More on Education

Yahoo Finance reported that American families spent 16 percent more on college this year.  This comes from information from Sallie Mae’s annual report, “How Americans Pay for College.”

Families “shelled out” an average of $24,164 to cover college cost during the 2014-2015 school year, compared to $20,882 the year prior.

The conclusion drawn by Yahoo is that parents are feeling better about the economy and their ability to keep a job.  They also see home values not declining and job prospects improving for their children.  These observations do not track with most polls and attitudes, but it’s nice to see.

The story did make a valid point by saying those high tuition costs really hurt the middle class.  It stated, “On the downside, limited income means lower income families do not have cash on hand to meet emergencies and are more likely to rely on student loans than other income groups.”

The Wall Street Journal was much more on the mark in its editorial, “College Aid Means Higher Tuition.”

As politicians ask for more money to make college more affordable, in truth cheap loans and taxpayer cash achieve the opposite.

Annual student loan originations have more than doubled since 2001 to $120 billion.  The federal government guarantees 90 percent of the debt, which cannot be bankrupted away as other obligations.

William Bennett, Secretary of Education, reported in 1987 that student aid, “enabled colleges and universities blithely to raise their tuitions, confident that federal loan subsidies would help cushion the increase.

“Sure enough students took out more loans, but universities gobble up most of the money.”

The New York Fed study found that for every new dollar a college receives in direct loans, a school raises its price by 65 cents.

This money should have gone to transportation, housing or other daily expenses – not to bloated administrations and meaningless programs such as black studies and women’s studies and a host of other income limited majors.

I have long felt that school officials should let incoming freshman know which degrees supported a living wage.  Unfortunately, making a living rarely comes up.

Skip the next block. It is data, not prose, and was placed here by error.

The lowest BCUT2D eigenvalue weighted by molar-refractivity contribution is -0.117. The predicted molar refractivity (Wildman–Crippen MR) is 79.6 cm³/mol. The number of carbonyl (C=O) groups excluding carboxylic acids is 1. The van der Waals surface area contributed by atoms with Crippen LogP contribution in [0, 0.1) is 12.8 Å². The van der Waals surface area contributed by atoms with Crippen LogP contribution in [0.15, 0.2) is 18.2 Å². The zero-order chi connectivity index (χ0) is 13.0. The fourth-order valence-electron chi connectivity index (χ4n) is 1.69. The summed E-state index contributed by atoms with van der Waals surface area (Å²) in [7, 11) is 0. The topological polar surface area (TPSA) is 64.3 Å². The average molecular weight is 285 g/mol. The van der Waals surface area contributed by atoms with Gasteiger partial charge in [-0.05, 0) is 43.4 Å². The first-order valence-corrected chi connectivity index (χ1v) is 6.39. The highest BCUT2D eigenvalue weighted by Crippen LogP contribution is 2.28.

Another problem with the education system is the inability of public education to teach.  Most freshmen will need a year of remediation before starting their formal education.

All this adds to the cost of education.  The average student borrower now owes $28,000.

The WSJ article concluded, “College will continue to be expensive as long as government aid amounts to a wealth transfer to universities.”


The Lumina Foundation’s spring addition of Focus magazine put real faces to the problem with an article entitled Stymied Students. Despite sincere efforts, too many are being lost in higher ed’s shuffle.

Case in point is Tony Havens, who left Indiana University in South Bend fifteen years ago owing $15,000 with no degree.  He pays $64 a month on this debt that will last a lifetime.  Another example is Quanisha Smith, who was notified by the Penn State Bursar that if $5,000 was not paid by 5 p.m., her semester grades will be erased. Seven classes, four months of work, 21 credit hours – wiped out.

Higher Ed is great at talking freshmen into the experience and debt.  The schools made the loans so they should stand the loss if it’s not repaid.  If the schools were held responsible, far more people would graduate and go to work instead of losing credit hours and being shown the door.